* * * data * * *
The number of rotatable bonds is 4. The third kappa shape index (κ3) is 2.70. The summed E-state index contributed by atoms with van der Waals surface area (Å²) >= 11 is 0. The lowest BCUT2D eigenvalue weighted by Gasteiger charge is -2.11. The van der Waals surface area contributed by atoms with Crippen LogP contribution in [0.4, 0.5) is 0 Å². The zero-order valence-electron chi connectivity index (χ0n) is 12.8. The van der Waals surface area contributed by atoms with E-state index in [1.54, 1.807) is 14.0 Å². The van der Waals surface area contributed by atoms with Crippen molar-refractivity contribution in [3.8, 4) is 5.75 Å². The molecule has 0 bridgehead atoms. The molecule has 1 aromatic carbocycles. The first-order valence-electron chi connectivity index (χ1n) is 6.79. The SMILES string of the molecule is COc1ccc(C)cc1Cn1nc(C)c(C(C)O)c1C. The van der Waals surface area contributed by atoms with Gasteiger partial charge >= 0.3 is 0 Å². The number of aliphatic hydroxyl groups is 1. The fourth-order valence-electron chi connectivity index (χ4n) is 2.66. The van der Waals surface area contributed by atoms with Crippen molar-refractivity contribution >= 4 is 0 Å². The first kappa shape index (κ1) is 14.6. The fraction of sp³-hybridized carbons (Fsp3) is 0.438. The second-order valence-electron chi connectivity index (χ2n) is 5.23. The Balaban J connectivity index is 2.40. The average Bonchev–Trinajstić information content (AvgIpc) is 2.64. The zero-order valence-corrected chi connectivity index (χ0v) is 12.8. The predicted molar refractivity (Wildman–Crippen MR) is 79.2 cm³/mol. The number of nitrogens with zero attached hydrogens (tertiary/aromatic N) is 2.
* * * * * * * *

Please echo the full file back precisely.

The number of rotatable bonds is 4. The third kappa shape index (κ3) is 2.70. The summed E-state index contributed by atoms with van der Waals surface area (Å²) >= 11 is 0. The lowest BCUT2D eigenvalue weighted by Gasteiger charge is -2.11. The van der Waals surface area contributed by atoms with Crippen LogP contribution in [0.4, 0.5) is 0 Å². The zero-order valence-electron chi connectivity index (χ0n) is 12.8. The van der Waals surface area contributed by atoms with E-state index in [1.54, 1.807) is 14.0 Å². The van der Waals surface area contributed by atoms with Crippen molar-refractivity contribution in [3.8, 4) is 5.75 Å². The molecule has 0 bridgehead atoms. The molecule has 1 aromatic carbocycles. The first-order valence-electron chi connectivity index (χ1n) is 6.79. The SMILES string of the molecule is COc1ccc(C)cc1Cn1nc(C)c(C(C)O)c1C. The van der Waals surface area contributed by atoms with Gasteiger partial charge >= 0.3 is 0 Å². The number of aliphatic hydroxyl groups is 1. The fourth-order valence-electron chi connectivity index (χ4n) is 2.66. The van der Waals surface area contributed by atoms with Crippen molar-refractivity contribution >= 4 is 0 Å². The first kappa shape index (κ1) is 14.6. The fraction of sp³-hybridized carbons (Fsp3) is 0.438. The second-order valence-electron chi connectivity index (χ2n) is 5.23. The Balaban J connectivity index is 2.40. The average Bonchev–Trinajstić information content (AvgIpc) is 2.64. The zero-order valence-corrected chi connectivity index (χ0v) is 12.8. The predicted molar refractivity (Wildman–Crippen MR) is 79.2 cm³/mol. The number of nitrogens with zero attached hydrogens (tertiary/aromatic N) is 2.